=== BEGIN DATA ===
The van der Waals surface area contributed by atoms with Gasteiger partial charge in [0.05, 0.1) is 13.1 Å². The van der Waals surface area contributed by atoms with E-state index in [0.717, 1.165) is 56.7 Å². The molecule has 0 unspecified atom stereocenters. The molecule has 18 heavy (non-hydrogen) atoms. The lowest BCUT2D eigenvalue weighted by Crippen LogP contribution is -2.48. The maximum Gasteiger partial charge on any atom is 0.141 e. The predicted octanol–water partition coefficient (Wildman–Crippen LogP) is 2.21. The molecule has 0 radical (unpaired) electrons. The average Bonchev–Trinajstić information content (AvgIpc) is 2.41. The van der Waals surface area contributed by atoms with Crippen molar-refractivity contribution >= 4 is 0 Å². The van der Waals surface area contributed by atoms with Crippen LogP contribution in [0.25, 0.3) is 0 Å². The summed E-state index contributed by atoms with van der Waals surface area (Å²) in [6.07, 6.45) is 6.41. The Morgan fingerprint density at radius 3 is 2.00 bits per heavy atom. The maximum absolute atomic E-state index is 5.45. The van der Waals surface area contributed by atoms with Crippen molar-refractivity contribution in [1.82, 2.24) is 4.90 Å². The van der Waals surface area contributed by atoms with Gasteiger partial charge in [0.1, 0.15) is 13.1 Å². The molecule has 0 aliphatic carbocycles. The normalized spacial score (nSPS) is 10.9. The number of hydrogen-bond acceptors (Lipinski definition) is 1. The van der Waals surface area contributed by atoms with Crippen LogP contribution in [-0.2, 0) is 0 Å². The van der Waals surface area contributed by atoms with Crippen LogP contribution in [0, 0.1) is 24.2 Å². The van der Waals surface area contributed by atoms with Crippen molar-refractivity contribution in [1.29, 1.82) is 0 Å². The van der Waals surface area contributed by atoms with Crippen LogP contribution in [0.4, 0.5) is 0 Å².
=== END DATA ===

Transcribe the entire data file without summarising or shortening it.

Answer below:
The van der Waals surface area contributed by atoms with Gasteiger partial charge in [0.05, 0.1) is 13.1 Å². The van der Waals surface area contributed by atoms with E-state index in [0.717, 1.165) is 56.7 Å². The molecule has 0 unspecified atom stereocenters. The molecule has 18 heavy (non-hydrogen) atoms. The lowest BCUT2D eigenvalue weighted by Crippen LogP contribution is -2.48. The maximum Gasteiger partial charge on any atom is 0.141 e. The predicted octanol–water partition coefficient (Wildman–Crippen LogP) is 2.21. The molecule has 0 radical (unpaired) electrons. The average Bonchev–Trinajstić information content (AvgIpc) is 2.41. The van der Waals surface area contributed by atoms with Crippen molar-refractivity contribution >= 4 is 0 Å². The van der Waals surface area contributed by atoms with Crippen LogP contribution in [0.25, 0.3) is 0 Å². The summed E-state index contributed by atoms with van der Waals surface area (Å²) in [6.07, 6.45) is 6.41. The Morgan fingerprint density at radius 3 is 2.00 bits per heavy atom. The maximum absolute atomic E-state index is 5.45. The van der Waals surface area contributed by atoms with Crippen molar-refractivity contribution in [1.82, 2.24) is 4.90 Å². The van der Waals surface area contributed by atoms with Gasteiger partial charge in [0.1, 0.15) is 13.1 Å². The molecule has 0 aliphatic carbocycles. The normalized spacial score (nSPS) is 10.9. The number of hydrogen-bond acceptors (Lipinski definition) is 1. The van der Waals surface area contributed by atoms with Crippen LogP contribution in [-0.2, 0) is 0 Å². The van der Waals surface area contributed by atoms with Crippen LogP contribution in [0, 0.1) is 24.2 Å². The van der Waals surface area contributed by atoms with Crippen molar-refractivity contribution in [1.29, 1.82) is 0 Å². The van der Waals surface area contributed by atoms with Crippen LogP contribution in [0.4, 0.5) is 0 Å².